“Put yourself first girl, worry ’bout yourself.

Wear fake eyelids just for yourself.

So when dudes see you put yourself first,

They’ll say, ‘damn you’re hot, let’s buy a house in Portland!’”

The deep-rooted feelings of inadequacy or loneliness aren’t limited to camp, however. Pete Gardner’s increasingly endearing Darryl Whitefeather gets his very own subplot, dealing with the absence of his daughter by throwing a pay-per-view party for his new party-bus friends, thankfully not on a party bus. It comes complete with its own song, which feels more like a commercial for an EDM paint party, and isn’t all that far off from Rebecca’s own ill-fated shindig. Darryl has friends, he definitely has friends! He pays all the money to have 25 female friends!

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One of the non-female friends at this party is Greg, who spends his time on the prowl, since one drama-free hint at seriousness from Heather (Vela Lovell, always a welcome addition) sends him running out the door. While Greg’s reconnection with a kindergarden crush doesn’t work quite as well as the rest of the episode—other than getting Greg to realize he probably has some stuff to work out, she doesn’t have much of a purpose—the rest of the subplot is nearly as winning as the primary storyline, with Santino Fontana turning on the charm and making the most of his two brief scenes with Lovell.

Still, the party is Darryl’s, and he does get one friend to appreciate his, er, spread. At long last, we learn something about White Josh that isn’t gym-related: he’s… a cheek-kisser. On a show that’s obviously committed to diversity, it’s nice that White Josh’s little smooch—which is left somewhat ambiguous, though the direction and scoring make it feel pretty romantic—doesn’t incite even a hint of “no homo” in Darryl. Gardner’s great here, seeming bewildered for sure, maybe a little worried, a trifle pleased and flattered, but not even a little grossed out. While this particular development, whatever it may mean in the future, certainly came as a surprise, the way the show handled it is just about what you’d expect from this thoughtful show.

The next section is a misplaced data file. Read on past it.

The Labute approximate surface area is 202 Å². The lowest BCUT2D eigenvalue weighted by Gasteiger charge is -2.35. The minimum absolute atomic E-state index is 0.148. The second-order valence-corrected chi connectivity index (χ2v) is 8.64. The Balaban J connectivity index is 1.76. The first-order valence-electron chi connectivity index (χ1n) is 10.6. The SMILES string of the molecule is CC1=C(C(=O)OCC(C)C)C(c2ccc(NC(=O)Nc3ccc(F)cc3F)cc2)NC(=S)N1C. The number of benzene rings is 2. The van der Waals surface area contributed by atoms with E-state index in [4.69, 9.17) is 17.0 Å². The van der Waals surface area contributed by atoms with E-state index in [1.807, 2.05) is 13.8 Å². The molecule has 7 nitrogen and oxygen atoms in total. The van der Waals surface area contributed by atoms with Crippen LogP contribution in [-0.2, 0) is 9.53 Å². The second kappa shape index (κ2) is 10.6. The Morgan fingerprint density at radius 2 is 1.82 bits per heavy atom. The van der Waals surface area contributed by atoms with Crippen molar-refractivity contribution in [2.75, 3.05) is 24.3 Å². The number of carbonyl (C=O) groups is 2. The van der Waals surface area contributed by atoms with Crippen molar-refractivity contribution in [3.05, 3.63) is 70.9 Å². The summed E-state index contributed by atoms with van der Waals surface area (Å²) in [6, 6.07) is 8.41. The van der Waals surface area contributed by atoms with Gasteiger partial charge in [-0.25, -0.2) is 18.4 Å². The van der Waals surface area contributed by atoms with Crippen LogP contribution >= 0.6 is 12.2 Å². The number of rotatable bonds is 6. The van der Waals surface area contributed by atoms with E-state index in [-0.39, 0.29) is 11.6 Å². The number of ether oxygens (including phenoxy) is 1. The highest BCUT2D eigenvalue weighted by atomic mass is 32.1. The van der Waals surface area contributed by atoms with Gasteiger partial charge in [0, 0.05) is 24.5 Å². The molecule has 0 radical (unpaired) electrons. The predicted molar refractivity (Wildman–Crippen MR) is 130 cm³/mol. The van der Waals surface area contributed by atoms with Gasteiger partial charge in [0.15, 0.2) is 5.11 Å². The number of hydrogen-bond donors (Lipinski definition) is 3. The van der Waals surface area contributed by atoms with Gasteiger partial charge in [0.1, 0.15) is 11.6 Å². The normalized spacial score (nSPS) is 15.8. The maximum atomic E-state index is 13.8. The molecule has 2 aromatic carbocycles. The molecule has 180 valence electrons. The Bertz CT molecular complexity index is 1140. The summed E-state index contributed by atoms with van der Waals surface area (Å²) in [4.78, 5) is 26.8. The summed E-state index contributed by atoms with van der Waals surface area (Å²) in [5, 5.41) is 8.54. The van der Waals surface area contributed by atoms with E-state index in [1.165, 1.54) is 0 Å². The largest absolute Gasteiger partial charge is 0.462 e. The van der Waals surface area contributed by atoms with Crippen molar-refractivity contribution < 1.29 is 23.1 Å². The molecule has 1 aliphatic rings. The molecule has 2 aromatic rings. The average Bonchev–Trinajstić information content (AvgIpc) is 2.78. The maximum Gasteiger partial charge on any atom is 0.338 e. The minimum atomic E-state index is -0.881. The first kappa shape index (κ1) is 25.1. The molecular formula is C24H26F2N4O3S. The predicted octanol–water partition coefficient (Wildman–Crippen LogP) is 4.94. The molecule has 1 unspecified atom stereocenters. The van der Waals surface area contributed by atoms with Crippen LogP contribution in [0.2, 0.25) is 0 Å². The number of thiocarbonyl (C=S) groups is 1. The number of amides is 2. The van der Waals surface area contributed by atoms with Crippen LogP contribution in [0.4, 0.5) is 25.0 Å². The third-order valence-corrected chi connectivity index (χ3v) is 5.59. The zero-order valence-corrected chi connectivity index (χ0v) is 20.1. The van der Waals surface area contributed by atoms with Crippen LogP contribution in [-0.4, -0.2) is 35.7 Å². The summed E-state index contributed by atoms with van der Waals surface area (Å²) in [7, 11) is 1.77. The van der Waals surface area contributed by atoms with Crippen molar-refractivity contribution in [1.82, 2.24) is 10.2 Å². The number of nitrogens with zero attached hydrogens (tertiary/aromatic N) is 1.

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Crazy Ex-Girlfriend’s got a character’s name in the title. It’s always going to be about Rebecca, and that’s as it should be. But it’s incredibly reassuring to see that, when the wealth—and the “crazy” —gets shared around, the storytelling is just as strong, the jokes just as potent, and the honest, aching heart at the center remains firmly in place. The events may be minor, but the impact on the people in them is big, and how fortunate that we all get to experience that, too.

Stray observations

  • This week’s Hector Award (for the best person with a small part who steals the show) goes to Chloe and her pocket full of almonds. I watched it three times.
  • Is this our first-ever “previously on”? I think it is, but I didn’t have time to go back and check.
  • “Your morals are not up to code, honey.” I love that they’re continuing to dive into this surrogate mom thing. It makes Paula’s advice (often bad) all the more weird and wonderful.
  • “S’more? S’when? S’where? With s’who?”
  • Valencia water-watch: boxed, with straw.
  • I love this show’s commitment to giving even people who just have one scene some great stuff to do. The camp director, camp nurse, and Nicki-short-for-Samantha were all great this week.
  • “It’s not ironic for me anymore. Taraji’s my everything.”
  • “My ovaries are hustle and flow.” That’s two Taraji references in one episode!
  • “Am I in the Matrix? Am I Neo? Am I Gretel? Where’s Hansel? Did you eat him?”
  • That bloody ear, though.